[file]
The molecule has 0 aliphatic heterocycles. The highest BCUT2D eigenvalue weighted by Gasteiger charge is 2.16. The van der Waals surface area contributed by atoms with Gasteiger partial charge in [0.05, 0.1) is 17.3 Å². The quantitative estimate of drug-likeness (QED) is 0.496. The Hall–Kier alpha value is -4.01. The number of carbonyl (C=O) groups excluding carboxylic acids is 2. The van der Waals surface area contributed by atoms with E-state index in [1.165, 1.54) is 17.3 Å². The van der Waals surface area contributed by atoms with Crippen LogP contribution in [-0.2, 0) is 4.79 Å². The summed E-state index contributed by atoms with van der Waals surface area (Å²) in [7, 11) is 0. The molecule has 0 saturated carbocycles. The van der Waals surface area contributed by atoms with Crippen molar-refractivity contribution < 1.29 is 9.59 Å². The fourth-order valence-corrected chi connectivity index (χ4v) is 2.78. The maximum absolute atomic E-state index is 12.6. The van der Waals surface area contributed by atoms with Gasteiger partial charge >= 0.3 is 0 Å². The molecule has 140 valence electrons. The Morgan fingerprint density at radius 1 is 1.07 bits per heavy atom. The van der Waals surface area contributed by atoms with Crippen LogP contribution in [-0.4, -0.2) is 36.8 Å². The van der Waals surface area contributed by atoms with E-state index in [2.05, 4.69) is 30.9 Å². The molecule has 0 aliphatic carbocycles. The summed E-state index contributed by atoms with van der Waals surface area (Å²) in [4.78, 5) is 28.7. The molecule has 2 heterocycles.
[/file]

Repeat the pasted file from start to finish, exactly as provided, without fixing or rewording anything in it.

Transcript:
The molecule has 0 aliphatic heterocycles. The highest BCUT2D eigenvalue weighted by Gasteiger charge is 2.16. The van der Waals surface area contributed by atoms with Gasteiger partial charge in [0.05, 0.1) is 17.3 Å². The quantitative estimate of drug-likeness (QED) is 0.496. The Hall–Kier alpha value is -4.01. The number of carbonyl (C=O) groups excluding carboxylic acids is 2. The van der Waals surface area contributed by atoms with E-state index in [1.165, 1.54) is 17.3 Å². The van der Waals surface area contributed by atoms with Crippen LogP contribution in [-0.2, 0) is 4.79 Å². The summed E-state index contributed by atoms with van der Waals surface area (Å²) in [7, 11) is 0. The molecule has 0 saturated carbocycles. The van der Waals surface area contributed by atoms with Crippen molar-refractivity contribution < 1.29 is 9.59 Å². The fourth-order valence-corrected chi connectivity index (χ4v) is 2.78. The maximum absolute atomic E-state index is 12.6. The van der Waals surface area contributed by atoms with Gasteiger partial charge >= 0.3 is 0 Å². The molecule has 140 valence electrons. The Morgan fingerprint density at radius 1 is 1.07 bits per heavy atom. The van der Waals surface area contributed by atoms with Crippen LogP contribution in [-0.4, -0.2) is 36.8 Å². The van der Waals surface area contributed by atoms with E-state index in [2.05, 4.69) is 30.9 Å². The molecule has 0 aliphatic carbocycles. The summed E-state index contributed by atoms with van der Waals surface area (Å²) in [4.78, 5) is 28.7. The molecule has 2 heterocycles.